After Abimelech there arose to defend Israel Tola the son of Puah, the son of Dodo, a man of Issachar;
Interesting names, don’t you think? When you speak these names, they have odd sounds, but they also have unique meanings. Dodo means “loving.” Puah means “splendor.” So, we don’t know anything else about him except that he was from the tribe of Issachar.
And he dwelt in Shamir in mount Ephraim. And he judged Israel for twenty years, and died, and was buried in his city of Shamir. And then after him there arose Jair, who was a Gileadite,
Being a Gileadite, simply means he was from the other side of the Jordan River, from the tribe of Gad on the opposite side of the Jordan.
…….and he judged Israel for twenty two years. And he had thirty sons that rode on thirty ass colts, and they had thirty cities, which they called Havothjair unto this day, which are in the land of Gilead. And Jair died, and was buried in Camon.
Now comes cycle number six.
And the children of Israel did evil again in the sight of the LORD, and served Baalim, and Ashtaroth, the gods of Syria, the gods of Zidon, the gods of Moab, the gods of the children of Ammon, the gods of the Philistines, and they forsook Jehovah, and did not serve him.
Again, the people turned away from Jehovah God. They began to worship Baalim, Ashtaroth, and the various gods of the surrounding nations.
And the anger of the LORD was hot against Israel, and he sold them into the hands of the Philistines, and into the hands of the children of Ammon.
They began to be pressed in from both sides, the Philistines from the coastal cities, and the Ammonites from the area of Moab.
And that year they vexed and oppressed the children of Israel: and for eighteen years, all of the children of Israel that were on the other side of Jordan in the land of the Amorites, which is in Gilead. Moreover the children of Ammon passed over Jordan to fight also against Judah, and against Benjamin, and against the house of Ephraim; so that Israel was sore distressed.
They had conquered the two and one-half tribes on their side of the Jordan River, and then, they actually came on across the Jordan River to attack Judah, the tribe of Benjamin, and the tribe of Ephraim. They attacked all the way into the middle of the country, and Israel was sore distressed because the Philistines were pushing on them from one side, and the Ammonites were pushing on them from the other side.
And the children of Israel cried unto the LORD, saying, We have sinned against thee, both because we have forsaken our God, and served Baalim.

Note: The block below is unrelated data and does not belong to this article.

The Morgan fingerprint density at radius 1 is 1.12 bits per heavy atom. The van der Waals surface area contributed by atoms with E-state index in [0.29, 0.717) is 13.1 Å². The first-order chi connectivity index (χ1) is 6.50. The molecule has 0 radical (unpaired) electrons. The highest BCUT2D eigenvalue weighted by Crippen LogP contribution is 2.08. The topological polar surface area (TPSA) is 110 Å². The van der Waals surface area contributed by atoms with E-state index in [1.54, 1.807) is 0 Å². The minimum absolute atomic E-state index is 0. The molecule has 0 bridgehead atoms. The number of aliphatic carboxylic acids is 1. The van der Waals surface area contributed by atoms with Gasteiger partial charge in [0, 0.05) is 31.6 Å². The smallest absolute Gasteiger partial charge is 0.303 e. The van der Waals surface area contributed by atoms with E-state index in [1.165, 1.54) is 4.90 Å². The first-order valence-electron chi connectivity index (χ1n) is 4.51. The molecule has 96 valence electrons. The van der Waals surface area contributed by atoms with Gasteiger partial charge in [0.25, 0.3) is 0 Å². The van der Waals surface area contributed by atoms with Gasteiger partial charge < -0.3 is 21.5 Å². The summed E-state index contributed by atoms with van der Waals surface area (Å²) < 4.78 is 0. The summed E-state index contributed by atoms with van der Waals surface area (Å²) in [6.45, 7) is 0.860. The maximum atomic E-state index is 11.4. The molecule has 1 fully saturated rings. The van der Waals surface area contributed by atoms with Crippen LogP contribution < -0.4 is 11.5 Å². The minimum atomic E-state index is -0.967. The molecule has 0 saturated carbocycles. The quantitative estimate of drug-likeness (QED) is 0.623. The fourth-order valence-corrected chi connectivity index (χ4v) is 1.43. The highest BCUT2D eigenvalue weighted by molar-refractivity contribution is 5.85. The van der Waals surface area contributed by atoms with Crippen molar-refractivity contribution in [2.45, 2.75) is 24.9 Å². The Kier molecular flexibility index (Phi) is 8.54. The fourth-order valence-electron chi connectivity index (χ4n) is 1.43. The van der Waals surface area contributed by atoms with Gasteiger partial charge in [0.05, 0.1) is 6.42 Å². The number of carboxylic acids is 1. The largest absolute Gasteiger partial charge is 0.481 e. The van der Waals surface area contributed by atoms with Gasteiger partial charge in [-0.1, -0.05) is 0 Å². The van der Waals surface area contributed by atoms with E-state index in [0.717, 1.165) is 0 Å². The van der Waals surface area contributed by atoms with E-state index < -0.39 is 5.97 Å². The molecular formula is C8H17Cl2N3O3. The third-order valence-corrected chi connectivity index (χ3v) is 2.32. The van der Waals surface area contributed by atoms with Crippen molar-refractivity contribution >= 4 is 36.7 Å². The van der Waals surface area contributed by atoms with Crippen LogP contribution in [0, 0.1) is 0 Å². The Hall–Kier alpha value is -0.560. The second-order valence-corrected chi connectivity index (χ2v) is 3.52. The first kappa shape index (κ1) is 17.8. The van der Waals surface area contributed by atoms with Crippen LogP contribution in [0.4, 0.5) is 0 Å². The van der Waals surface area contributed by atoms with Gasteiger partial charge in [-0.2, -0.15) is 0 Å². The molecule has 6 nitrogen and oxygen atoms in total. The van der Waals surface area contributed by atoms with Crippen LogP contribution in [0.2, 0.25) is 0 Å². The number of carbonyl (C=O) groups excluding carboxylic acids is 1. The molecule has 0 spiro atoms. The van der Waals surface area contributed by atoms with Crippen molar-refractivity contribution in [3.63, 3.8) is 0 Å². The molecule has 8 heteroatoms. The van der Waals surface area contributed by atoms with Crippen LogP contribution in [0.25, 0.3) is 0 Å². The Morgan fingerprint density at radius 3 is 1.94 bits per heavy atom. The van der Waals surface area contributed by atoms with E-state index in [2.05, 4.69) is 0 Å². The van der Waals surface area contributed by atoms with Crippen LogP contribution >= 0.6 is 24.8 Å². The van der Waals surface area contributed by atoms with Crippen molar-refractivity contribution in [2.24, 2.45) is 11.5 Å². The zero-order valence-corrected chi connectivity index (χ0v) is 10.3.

So, they confessed their sin. The Bible has quite a few things to say about sin. The Bible tells us that, “you can be sure that your sin will find you out.” It tells us that, “the way of the transgressor is hard.” We are told that, “Whatever a man sows, that he’s also going to reap.” These people confessed their sins. Why? Because they were reaping the result of their sins. They had forsaken the Lord, and now the Lord had forsaken them, and they were being oppressed by their enemies. The first thing they do is to make the confession of sin. They knew what they had done wrong.
“We have forsaken the LORD, and we have been serving Baalim.”
So the LORD said to the children of Israel, “Did I not deliver you from the Egyptians and from the Amorites and from the people of Ammon and from the Philistines? Also the Sidonians and Amalekites and Maonites oppressed you; and you cried out to Me, and I delivered you from their hand. Yet you have forsaken Me and served other gods. Therefore I will deliver you no more. “Go and cry out to the gods which you have chosen; let them deliver you in your time of distress.”
And the children of Israel said to the LORD, “We have sinned! Do to us whatever seems best to You; only deliver us this day, we pray.” So they put away the foreign gods from among them and served the LORD. And His soul could no longer endure the misery of Israel.
Then the people of Ammon gathered together and encamped in Gilead. And the children of Israel assembled together and encamped in Mizpah. And the people, the leaders of Gilead, said to one another, “Who is the man who will begin the fight against the people of Ammon? He shall be head over all the inhabitants of Gilead.”
So, God tells them to ask for help from their other gods. They tell God to do with them as He will and, as they are being pressed by Ammon, they begin to search for a leader to help them to fight against Ammon.
Teaching notes: Don D. Don Stephens
Short chapter this week, so I will probably post chapter 11 in a couple of days.